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An optimum-currency-area odyssey

  • Dellas, Harris
  • Tavlas, George S.

The theory of optimum-currency-areas was conceived and developed in three highly influential papers, written by (Mundell, 1961) and (McKinnon, 1963) and Kenen (1969). Those authors identified characteristics that potential members of a monetary union should ideally possess in order to make it feasible to surrender a nationally-tailored monetary policy and the adjustment of an exchange rate of a national currency. We trace the development of optimum-currency-area theory, which, after a flurry of research into the subject in the 1960s, was relegated to intellectual purgatory for about 20 years. We then discuss factors that led to a renewed interest into the subject, beginning in the early 1990s. Milton Friedman plays a pivotal role in our narrative; Friedman's work on monetary integration in the early 1950s presaged subsequent optimum-currency-area contributions; Mundell's classic formulation of an optimal currency area was aimed, in part, at refuting Friedman's "strong" case for floating exchange rates; and Friedman's work on the role of monetary policy had the effect of helping to revive interest in optimum-currency-area analysis. The paper concludes with a discussion of recent analytical work, using New Keynesian models, which has the promise of fulfilling the unfinished agenda set-out by the original contributors to the optimum-currency-area literature, that is, providing a consistent framework in which a country's characteristics can be used to determine its optimal exchange-rate regime.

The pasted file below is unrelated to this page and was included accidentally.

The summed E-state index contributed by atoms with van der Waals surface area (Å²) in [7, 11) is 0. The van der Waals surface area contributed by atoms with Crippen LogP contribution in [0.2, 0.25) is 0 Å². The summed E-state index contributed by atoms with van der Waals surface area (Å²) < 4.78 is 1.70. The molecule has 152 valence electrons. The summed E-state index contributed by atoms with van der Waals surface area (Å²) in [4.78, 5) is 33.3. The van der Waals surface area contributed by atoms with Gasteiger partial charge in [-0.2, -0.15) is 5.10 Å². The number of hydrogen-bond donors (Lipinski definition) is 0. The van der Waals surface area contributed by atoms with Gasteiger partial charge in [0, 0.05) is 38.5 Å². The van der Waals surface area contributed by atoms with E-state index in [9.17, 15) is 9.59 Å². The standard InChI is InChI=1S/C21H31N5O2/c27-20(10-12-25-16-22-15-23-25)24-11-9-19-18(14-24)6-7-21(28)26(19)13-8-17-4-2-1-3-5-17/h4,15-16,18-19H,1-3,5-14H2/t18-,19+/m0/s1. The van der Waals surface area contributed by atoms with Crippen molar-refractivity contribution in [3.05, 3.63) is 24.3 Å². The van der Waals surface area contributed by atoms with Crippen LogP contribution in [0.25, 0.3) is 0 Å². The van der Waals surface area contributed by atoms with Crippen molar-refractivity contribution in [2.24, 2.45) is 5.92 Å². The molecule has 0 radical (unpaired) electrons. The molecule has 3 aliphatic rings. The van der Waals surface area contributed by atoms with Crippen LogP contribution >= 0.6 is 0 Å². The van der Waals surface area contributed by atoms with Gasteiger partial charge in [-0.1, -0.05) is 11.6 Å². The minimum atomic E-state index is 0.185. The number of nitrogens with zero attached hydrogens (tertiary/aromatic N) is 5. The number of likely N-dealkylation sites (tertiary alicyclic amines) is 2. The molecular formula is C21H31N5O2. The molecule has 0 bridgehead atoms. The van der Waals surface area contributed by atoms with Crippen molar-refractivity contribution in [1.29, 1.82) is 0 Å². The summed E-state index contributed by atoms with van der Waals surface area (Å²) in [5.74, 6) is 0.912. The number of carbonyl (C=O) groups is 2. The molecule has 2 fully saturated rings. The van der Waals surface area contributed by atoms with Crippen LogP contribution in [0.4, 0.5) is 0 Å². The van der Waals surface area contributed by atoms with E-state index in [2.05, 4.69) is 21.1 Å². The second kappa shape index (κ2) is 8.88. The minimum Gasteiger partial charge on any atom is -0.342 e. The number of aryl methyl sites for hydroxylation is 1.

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Article provided by Elsevier in its journal Journal of International Money and Finance.

Volume (Year): 28 (2009)
Issue (Month): 7 (November)
Pages: 1117-1137

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Handle: RePEc:eee:jimfin:v:28:y:2009:i:7:p:1117-1137
Contact details of provider: Web page: http://www.elsevier.com/locate/inca/30443

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